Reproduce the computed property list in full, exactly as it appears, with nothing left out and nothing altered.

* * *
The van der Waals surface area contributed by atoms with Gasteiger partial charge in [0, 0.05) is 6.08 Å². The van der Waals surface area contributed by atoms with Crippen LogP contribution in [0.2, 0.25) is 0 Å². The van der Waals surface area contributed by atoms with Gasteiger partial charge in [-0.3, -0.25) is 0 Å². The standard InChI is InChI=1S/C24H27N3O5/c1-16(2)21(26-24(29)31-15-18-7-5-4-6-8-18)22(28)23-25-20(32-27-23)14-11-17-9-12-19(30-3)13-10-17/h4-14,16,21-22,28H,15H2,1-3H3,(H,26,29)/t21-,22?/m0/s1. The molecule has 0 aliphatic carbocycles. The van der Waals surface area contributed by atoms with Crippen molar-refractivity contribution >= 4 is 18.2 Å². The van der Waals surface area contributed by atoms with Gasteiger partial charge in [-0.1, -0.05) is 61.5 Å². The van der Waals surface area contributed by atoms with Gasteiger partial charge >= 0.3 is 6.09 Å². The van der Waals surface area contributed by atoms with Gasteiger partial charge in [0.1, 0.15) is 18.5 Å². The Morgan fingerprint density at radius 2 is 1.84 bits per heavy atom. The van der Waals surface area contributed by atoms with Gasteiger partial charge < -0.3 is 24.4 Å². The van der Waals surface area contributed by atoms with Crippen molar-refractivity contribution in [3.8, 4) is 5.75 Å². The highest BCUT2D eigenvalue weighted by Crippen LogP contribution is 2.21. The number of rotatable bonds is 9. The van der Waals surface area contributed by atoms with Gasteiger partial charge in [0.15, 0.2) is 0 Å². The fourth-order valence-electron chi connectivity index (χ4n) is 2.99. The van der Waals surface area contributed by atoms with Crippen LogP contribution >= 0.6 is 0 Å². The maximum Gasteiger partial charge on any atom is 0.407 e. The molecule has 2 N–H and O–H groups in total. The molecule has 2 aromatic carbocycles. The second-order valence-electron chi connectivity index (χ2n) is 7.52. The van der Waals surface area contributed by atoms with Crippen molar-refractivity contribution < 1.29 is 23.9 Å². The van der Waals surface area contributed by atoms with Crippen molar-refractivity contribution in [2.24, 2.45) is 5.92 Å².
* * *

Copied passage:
The van der Waals surface area contributed by atoms with Gasteiger partial charge in [0, 0.05) is 6.08 Å². The van der Waals surface area contributed by atoms with Crippen LogP contribution in [0.2, 0.25) is 0 Å². The van der Waals surface area contributed by atoms with Gasteiger partial charge in [-0.3, -0.25) is 0 Å². The standard InChI is InChI=1S/C24H27N3O5/c1-16(2)21(26-24(29)31-15-18-7-5-4-6-8-18)22(28)23-25-20(32-27-23)14-11-17-9-12-19(30-3)13-10-17/h4-14,16,21-22,28H,15H2,1-3H3,(H,26,29)/t21-,22?/m0/s1. The molecule has 0 aliphatic carbocycles. The van der Waals surface area contributed by atoms with Crippen molar-refractivity contribution >= 4 is 18.2 Å². The van der Waals surface area contributed by atoms with Gasteiger partial charge in [-0.1, -0.05) is 61.5 Å². The van der Waals surface area contributed by atoms with Gasteiger partial charge >= 0.3 is 6.09 Å². The van der Waals surface area contributed by atoms with Gasteiger partial charge in [0.1, 0.15) is 18.5 Å². The Morgan fingerprint density at radius 2 is 1.84 bits per heavy atom. The van der Waals surface area contributed by atoms with Gasteiger partial charge < -0.3 is 24.4 Å². The van der Waals surface area contributed by atoms with Crippen molar-refractivity contribution in [3.8, 4) is 5.75 Å². The highest BCUT2D eigenvalue weighted by Crippen LogP contribution is 2.21. The number of rotatable bonds is 9. The van der Waals surface area contributed by atoms with Gasteiger partial charge in [0.15, 0.2) is 0 Å². The fourth-order valence-electron chi connectivity index (χ4n) is 2.99. The van der Waals surface area contributed by atoms with Crippen LogP contribution >= 0.6 is 0 Å². The maximum Gasteiger partial charge on any atom is 0.407 e. The molecule has 2 N–H and O–H groups in total. The molecule has 2 aromatic carbocycles. The second-order valence-electron chi connectivity index (χ2n) is 7.52. The van der Waals surface area contributed by atoms with Crippen molar-refractivity contribution < 1.29 is 23.9 Å². The van der Waals surface area contributed by atoms with Crippen molar-refractivity contribution in [2.24, 2.45) is 5.92 Å².